SBN: Where does your motivation to win come from?

TB: It's just something that I love to do. Racing, for me, has always just been something fun and competitive.

Sometimes, I worry about too much what people think. I'm like, 'Man, we gotta back (the Daytona 500 win) up.' And then I realize, 'You know, we weren't even supposed to do that yet.' So it's OK. We'll get there eventually.

But in general, I just love racing. And if I wasn't racing, I'd probably be doing some other competitive sport, because I love to compete.

SBN: If you could switch lives with an athlete from another sport, who would you want to be?

TB: Man. I'd probably go with Tim Tebow. He's got a whole career ahead of him. He's pretty young. He has the same faith and all that.

Also, I didn't realize how big the guy was until the ESPYs. Those guys are massive! It'd be cool for a day to be out there on the football field.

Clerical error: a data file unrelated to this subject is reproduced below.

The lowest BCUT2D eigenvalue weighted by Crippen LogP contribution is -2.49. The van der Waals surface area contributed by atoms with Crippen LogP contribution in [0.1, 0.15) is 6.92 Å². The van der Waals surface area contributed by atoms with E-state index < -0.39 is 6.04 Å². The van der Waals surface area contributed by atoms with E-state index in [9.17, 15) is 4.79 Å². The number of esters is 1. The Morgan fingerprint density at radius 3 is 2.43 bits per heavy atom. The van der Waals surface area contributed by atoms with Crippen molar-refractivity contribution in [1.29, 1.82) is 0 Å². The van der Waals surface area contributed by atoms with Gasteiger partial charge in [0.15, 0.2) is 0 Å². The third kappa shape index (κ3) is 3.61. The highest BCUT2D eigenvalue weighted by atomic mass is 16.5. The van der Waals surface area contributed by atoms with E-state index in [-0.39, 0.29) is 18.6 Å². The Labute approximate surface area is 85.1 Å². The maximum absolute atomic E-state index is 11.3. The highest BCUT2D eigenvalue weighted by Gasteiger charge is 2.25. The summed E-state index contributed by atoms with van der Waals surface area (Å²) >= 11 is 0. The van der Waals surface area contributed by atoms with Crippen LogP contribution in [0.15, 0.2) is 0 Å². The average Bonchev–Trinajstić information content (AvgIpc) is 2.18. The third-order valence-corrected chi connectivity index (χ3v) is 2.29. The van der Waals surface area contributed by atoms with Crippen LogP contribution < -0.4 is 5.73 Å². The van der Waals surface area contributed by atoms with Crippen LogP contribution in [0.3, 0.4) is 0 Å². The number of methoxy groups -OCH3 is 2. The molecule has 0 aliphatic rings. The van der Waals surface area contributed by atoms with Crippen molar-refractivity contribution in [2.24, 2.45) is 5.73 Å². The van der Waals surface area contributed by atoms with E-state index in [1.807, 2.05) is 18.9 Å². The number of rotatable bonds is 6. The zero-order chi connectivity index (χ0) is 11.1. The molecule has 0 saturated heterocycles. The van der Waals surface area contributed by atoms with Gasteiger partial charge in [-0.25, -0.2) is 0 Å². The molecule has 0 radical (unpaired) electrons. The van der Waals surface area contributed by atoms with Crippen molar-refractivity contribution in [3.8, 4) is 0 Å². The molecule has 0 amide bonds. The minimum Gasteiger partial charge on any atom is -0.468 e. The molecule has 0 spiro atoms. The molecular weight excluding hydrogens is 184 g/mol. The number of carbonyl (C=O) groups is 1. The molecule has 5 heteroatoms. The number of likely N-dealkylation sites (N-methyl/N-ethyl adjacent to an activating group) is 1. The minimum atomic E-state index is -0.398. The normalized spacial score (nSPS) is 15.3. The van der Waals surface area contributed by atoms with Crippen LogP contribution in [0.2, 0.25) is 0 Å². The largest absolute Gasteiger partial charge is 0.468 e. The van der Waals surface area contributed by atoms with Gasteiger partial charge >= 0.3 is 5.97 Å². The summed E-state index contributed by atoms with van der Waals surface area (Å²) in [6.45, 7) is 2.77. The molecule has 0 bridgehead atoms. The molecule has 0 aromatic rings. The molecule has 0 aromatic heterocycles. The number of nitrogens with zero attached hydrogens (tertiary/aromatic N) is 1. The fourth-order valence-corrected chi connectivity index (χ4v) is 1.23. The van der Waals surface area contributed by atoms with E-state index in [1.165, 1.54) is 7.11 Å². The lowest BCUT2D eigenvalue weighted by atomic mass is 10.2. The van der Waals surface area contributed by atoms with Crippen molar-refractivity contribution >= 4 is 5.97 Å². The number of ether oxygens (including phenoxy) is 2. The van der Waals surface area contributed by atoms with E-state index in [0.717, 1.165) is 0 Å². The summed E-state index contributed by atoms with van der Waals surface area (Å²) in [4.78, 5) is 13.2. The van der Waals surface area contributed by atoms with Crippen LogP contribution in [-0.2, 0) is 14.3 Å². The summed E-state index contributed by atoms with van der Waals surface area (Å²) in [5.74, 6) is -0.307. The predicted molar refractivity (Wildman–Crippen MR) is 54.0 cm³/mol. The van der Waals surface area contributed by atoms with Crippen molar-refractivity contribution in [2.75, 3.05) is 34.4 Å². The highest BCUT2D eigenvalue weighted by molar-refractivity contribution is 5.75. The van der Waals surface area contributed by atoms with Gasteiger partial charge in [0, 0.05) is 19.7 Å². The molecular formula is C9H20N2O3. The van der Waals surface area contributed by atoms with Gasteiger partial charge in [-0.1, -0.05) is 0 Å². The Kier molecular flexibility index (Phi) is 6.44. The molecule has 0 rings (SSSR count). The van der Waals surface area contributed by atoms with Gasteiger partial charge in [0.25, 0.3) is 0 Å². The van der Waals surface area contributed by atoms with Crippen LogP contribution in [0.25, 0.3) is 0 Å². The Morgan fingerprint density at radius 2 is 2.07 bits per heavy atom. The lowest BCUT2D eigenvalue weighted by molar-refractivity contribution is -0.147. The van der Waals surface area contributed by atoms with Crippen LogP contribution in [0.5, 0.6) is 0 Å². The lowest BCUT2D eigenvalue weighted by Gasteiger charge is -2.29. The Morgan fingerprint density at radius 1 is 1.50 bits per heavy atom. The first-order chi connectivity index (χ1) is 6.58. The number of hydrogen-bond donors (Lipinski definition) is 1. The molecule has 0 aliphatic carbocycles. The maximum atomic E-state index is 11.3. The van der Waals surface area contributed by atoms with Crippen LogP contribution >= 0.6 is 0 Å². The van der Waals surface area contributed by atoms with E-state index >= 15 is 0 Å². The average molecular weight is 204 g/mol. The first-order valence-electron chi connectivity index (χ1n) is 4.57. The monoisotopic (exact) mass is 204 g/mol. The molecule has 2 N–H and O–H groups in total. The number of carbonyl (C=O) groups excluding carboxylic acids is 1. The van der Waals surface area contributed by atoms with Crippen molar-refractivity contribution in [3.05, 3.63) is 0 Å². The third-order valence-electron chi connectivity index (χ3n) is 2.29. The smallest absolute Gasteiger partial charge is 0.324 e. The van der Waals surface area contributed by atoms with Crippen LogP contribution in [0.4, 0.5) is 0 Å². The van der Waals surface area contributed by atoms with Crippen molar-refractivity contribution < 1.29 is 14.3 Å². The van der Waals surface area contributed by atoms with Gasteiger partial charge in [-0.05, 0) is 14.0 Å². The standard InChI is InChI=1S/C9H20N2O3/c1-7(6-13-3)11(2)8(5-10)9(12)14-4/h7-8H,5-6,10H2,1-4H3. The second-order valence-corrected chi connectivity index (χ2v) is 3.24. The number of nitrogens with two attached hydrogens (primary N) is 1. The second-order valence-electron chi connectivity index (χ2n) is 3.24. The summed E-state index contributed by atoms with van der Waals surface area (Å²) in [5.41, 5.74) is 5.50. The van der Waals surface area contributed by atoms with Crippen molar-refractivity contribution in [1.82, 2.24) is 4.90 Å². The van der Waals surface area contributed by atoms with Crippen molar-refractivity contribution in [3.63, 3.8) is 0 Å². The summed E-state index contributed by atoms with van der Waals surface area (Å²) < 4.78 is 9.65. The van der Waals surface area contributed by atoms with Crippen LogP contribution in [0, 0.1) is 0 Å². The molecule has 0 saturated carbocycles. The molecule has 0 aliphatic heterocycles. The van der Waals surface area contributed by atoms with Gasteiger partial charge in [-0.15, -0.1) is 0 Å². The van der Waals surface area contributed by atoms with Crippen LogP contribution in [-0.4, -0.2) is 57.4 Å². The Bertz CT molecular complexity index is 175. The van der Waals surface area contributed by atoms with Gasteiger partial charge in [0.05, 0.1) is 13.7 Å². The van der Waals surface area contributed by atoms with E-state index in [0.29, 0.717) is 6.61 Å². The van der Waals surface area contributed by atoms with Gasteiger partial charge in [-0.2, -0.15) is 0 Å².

SBN: I'm a big Denver Broncos fan. In your honest opinion, is it worth getting on the Tebow bandwagon?

TB: I hope so, man. I think he can do it. I'm a Tennessee Vols fan, so people probably get mad at me for liking a (Florida) Gators guy. But I'm a Pittsburgh Steelers fan, also. So at the same time I like Tebow, I want Troy Polamalu to take him down.

SBN: How much does your personality change from when you're sitting here talking to when you're inside the car?

TB: I'd say my personality is pretty much the same, but the intensity goes up. I think all race car drivers are probably a little bit A.D.D. when they get out of the car. Because inside the car, it takes so much intensity and focus, you can't think about anything else.

When I'm out here, I'm kind of bouncing around and talking to five different people and thinking about 10 different things. But in the race car, something finally gets every bit of my attention.

SBN: What do you want your retirement story to say about you someday?